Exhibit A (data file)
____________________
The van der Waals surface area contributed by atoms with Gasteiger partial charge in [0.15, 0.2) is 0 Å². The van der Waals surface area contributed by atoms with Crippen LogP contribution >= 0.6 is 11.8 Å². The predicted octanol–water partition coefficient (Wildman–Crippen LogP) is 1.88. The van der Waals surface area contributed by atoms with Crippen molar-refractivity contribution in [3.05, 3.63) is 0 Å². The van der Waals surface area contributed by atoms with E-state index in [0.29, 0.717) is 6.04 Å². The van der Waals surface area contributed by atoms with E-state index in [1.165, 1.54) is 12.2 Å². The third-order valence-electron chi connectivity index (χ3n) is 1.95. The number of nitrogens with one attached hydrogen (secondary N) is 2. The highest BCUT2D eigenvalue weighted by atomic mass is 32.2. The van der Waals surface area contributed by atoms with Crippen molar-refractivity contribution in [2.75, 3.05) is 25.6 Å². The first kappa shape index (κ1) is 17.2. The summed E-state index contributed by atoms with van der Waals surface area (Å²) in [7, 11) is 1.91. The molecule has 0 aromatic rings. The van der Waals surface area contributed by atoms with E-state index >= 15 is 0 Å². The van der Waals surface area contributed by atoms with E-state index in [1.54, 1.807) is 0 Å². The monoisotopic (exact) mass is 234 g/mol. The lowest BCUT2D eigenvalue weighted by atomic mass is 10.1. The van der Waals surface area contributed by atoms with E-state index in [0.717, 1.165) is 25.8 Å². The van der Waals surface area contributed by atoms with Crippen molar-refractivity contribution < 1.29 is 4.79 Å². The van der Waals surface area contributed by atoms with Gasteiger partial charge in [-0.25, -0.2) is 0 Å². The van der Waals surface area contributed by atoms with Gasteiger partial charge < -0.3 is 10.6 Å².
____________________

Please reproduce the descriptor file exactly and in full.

The van der Waals surface area contributed by atoms with Gasteiger partial charge in [0.15, 0.2) is 0 Å². The van der Waals surface area contributed by atoms with Crippen LogP contribution >= 0.6 is 11.8 Å². The predicted octanol–water partition coefficient (Wildman–Crippen LogP) is 1.88. The van der Waals surface area contributed by atoms with Crippen molar-refractivity contribution in [3.05, 3.63) is 0 Å². The van der Waals surface area contributed by atoms with E-state index in [0.29, 0.717) is 6.04 Å². The van der Waals surface area contributed by atoms with E-state index in [1.165, 1.54) is 12.2 Å². The third-order valence-electron chi connectivity index (χ3n) is 1.95. The number of nitrogens with one attached hydrogen (secondary N) is 2. The highest BCUT2D eigenvalue weighted by atomic mass is 32.2. The van der Waals surface area contributed by atoms with Crippen molar-refractivity contribution in [2.75, 3.05) is 25.6 Å². The first kappa shape index (κ1) is 17.2. The summed E-state index contributed by atoms with van der Waals surface area (Å²) in [7, 11) is 1.91. The molecule has 0 aromatic rings. The van der Waals surface area contributed by atoms with E-state index >= 15 is 0 Å². The van der Waals surface area contributed by atoms with E-state index in [1.54, 1.807) is 0 Å². The monoisotopic (exact) mass is 234 g/mol. The lowest BCUT2D eigenvalue weighted by atomic mass is 10.1. The van der Waals surface area contributed by atoms with E-state index in [0.717, 1.165) is 25.8 Å². The van der Waals surface area contributed by atoms with Crippen molar-refractivity contribution < 1.29 is 4.79 Å². The van der Waals surface area contributed by atoms with Gasteiger partial charge in [-0.25, -0.2) is 0 Å². The van der Waals surface area contributed by atoms with Gasteiger partial charge < -0.3 is 10.6 Å².